A Conversation I Very Much Want to Avoid
If last week I said a conversation on racism wasn’t nearly enough. This week I face the fact that a conversation about torture is something I want to avoid.
Last week I had to face the hard fact that if God is to save us from the sin between us, Jesus must save me from the sin within me. The dark truth about myself is that I’m selective about the sin I want to be delivered from. Some sins I like. Some sins I believe I need. I not only trust in myself more than I trust in Jesus, I also trust in some things, some ugly thing more than I trust in Him.
The Senate Torture Report
The New York Times Editorial board had this to say about the report.
We have not always agreed with Senator Dianne Feinstein on national security issues like wiretapping, but the California Democrat who heads the Senate Intelligence Committee has displayed commitment and courage in the investigation of the illegal detention, abuse and torture of prisoners by the Central Intelligence Agency.
Realizing she had one last chance to get this report to the public before Republicans take over the Senate, Ms. Feinstein released a summary of the findings despite heavy pressure from Republicans and the White House to withhold it. She and her aides deserve enormous credit for their five-and-a-half-year struggle.
Sadly, that is pretty much it on the disclosure front. In post-9/11 America, when it comes to momentous matters of national security, democratic tradition and the rule of law, there is precious little disclosure and no justice and accountability. It’s a bipartisan affliction.
Of course there was a partisan political firestorm around the report. Blame Bush. Blame Cheney. Blame Obama. By virtue of the change of administration in 2008 this seems to be plenty of bipartisan blame to go around, but unlike the sin of the week last week, racism, the self-righteous accusations have definitely been more muted. Why?
Is Torture Always Wrong? Are We Sure? We Look To Each Other
One dissenter to Andrew Sullivan’s Daily Dish wrote this
I’m a Republican subscriber to the Dish and a frequent yeller at my computer screen as a result – and I’ll stay an enthusiastic subscriber because you’ve got passion and smarts and personality, and that’ll more than do. But honestly, not one reference, throughout your ongoing commentary about the Senate torture report, to the 2,996 victims of the 9/11 attacks? They went to work that morning and died in horror and never knew why – surely there’s some mitigating context that deserves at least a mention alongside the allegations (and yes, ugly truths) about America’s security efforts in the wake of that attack.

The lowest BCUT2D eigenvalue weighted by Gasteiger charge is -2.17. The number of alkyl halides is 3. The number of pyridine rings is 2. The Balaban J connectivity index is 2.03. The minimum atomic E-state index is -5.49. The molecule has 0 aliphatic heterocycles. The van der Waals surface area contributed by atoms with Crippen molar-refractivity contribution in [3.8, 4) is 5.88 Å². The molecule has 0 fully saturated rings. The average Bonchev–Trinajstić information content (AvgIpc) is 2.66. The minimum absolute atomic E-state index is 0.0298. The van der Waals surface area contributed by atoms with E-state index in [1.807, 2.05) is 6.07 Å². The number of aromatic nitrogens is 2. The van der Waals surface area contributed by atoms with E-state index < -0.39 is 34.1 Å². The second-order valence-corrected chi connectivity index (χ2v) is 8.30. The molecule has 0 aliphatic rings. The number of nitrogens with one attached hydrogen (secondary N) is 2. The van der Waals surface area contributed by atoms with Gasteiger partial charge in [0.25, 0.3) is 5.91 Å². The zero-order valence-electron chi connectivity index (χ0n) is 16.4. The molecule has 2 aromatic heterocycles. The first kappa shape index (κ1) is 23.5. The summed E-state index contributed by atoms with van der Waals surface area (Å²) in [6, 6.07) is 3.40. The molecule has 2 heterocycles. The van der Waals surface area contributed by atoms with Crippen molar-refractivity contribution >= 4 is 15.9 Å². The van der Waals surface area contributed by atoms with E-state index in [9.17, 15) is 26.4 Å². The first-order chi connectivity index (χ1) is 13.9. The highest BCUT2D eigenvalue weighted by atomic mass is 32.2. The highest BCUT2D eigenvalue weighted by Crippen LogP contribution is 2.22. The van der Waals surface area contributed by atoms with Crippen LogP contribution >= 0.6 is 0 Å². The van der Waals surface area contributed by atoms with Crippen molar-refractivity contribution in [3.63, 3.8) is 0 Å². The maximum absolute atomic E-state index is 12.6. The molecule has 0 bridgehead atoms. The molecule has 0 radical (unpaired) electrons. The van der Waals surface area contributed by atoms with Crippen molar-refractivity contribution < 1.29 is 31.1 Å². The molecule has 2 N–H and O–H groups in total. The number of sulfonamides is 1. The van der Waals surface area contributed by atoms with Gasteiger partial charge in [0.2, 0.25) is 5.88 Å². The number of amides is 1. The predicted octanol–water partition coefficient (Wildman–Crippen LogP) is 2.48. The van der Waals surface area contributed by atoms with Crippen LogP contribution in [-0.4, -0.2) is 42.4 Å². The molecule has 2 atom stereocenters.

Part of how we in a secular democracy try to publicly divine right from wrong is the opinion poll and polls find Americans with mixed feelings about it. I understand this. I feel it in myself. I hear myself work the logic.
“These are probably (a few innocents might get mixed in, but if they’re really THAT innocent why were they there (guilt by association, where their is smoke there is fire…)) bad people who are conspiring with other bad people to do evil things. Innocent people will die unless these people are stopped. Isn’t this the primary job we pay our government for, to keep us safe from bad people like this?”
This of course makes the question of torture’s effectiveness a really hot topic. If it saves lives it’s justified right?
The Senate report acknowledges that the detainees regularly provided valuable intelligence after torture. But it notes that there is no reason to believe that torture was necessary to pry out whatever bit of information CIA headquarters required.